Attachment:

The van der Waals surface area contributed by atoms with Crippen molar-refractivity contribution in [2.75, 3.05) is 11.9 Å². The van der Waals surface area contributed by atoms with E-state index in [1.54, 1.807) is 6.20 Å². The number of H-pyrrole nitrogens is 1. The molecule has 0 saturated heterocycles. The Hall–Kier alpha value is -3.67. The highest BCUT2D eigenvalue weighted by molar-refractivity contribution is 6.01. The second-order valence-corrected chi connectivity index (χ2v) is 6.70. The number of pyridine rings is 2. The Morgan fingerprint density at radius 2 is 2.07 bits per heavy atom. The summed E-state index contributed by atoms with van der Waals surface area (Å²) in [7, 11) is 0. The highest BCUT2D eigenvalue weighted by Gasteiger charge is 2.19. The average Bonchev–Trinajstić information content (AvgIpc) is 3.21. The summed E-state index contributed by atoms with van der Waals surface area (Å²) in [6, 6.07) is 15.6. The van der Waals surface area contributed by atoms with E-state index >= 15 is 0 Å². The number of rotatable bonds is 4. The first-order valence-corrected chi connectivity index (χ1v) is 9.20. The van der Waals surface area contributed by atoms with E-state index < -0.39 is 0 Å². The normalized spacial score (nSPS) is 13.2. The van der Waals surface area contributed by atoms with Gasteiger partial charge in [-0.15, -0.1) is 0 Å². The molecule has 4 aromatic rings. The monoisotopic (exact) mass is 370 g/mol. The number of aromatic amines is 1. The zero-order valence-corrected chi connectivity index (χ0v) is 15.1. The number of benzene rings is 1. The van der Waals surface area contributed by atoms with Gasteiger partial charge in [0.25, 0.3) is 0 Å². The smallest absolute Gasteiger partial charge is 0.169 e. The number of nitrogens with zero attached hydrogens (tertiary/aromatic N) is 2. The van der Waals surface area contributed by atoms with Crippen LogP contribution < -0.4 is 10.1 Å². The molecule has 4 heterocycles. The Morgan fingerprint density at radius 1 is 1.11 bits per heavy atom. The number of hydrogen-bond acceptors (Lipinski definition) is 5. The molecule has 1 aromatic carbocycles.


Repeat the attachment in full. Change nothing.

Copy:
The van der Waals surface area contributed by atoms with Crippen molar-refractivity contribution in [2.75, 3.05) is 11.9 Å². The van der Waals surface area contributed by atoms with E-state index in [1.54, 1.807) is 6.20 Å². The number of H-pyrrole nitrogens is 1. The molecule has 0 saturated heterocycles. The Hall–Kier alpha value is -3.67. The highest BCUT2D eigenvalue weighted by molar-refractivity contribution is 6.01. The second-order valence-corrected chi connectivity index (χ2v) is 6.70. The number of pyridine rings is 2. The Morgan fingerprint density at radius 2 is 2.07 bits per heavy atom. The summed E-state index contributed by atoms with van der Waals surface area (Å²) in [7, 11) is 0. The highest BCUT2D eigenvalue weighted by Gasteiger charge is 2.19. The average Bonchev–Trinajstić information content (AvgIpc) is 3.21. The summed E-state index contributed by atoms with van der Waals surface area (Å²) in [6, 6.07) is 15.6. The van der Waals surface area contributed by atoms with E-state index >= 15 is 0 Å². The number of rotatable bonds is 4. The first-order valence-corrected chi connectivity index (χ1v) is 9.20. The van der Waals surface area contributed by atoms with E-state index < -0.39 is 0 Å². The normalized spacial score (nSPS) is 13.2. The van der Waals surface area contributed by atoms with Gasteiger partial charge in [-0.15, -0.1) is 0 Å². The molecule has 4 aromatic rings. The monoisotopic (exact) mass is 370 g/mol. The number of aromatic amines is 1. The zero-order valence-corrected chi connectivity index (χ0v) is 15.1. The number of benzene rings is 1. The van der Waals surface area contributed by atoms with Gasteiger partial charge in [0.25, 0.3) is 0 Å². The smallest absolute Gasteiger partial charge is 0.169 e. The number of nitrogens with zero attached hydrogens (tertiary/aromatic N) is 2. The van der Waals surface area contributed by atoms with Crippen LogP contribution < -0.4 is 10.1 Å². The molecule has 4 heterocycles. The Morgan fingerprint density at radius 1 is 1.11 bits per heavy atom. The number of hydrogen-bond acceptors (Lipinski definition) is 5. The molecule has 1 aromatic carbocycles.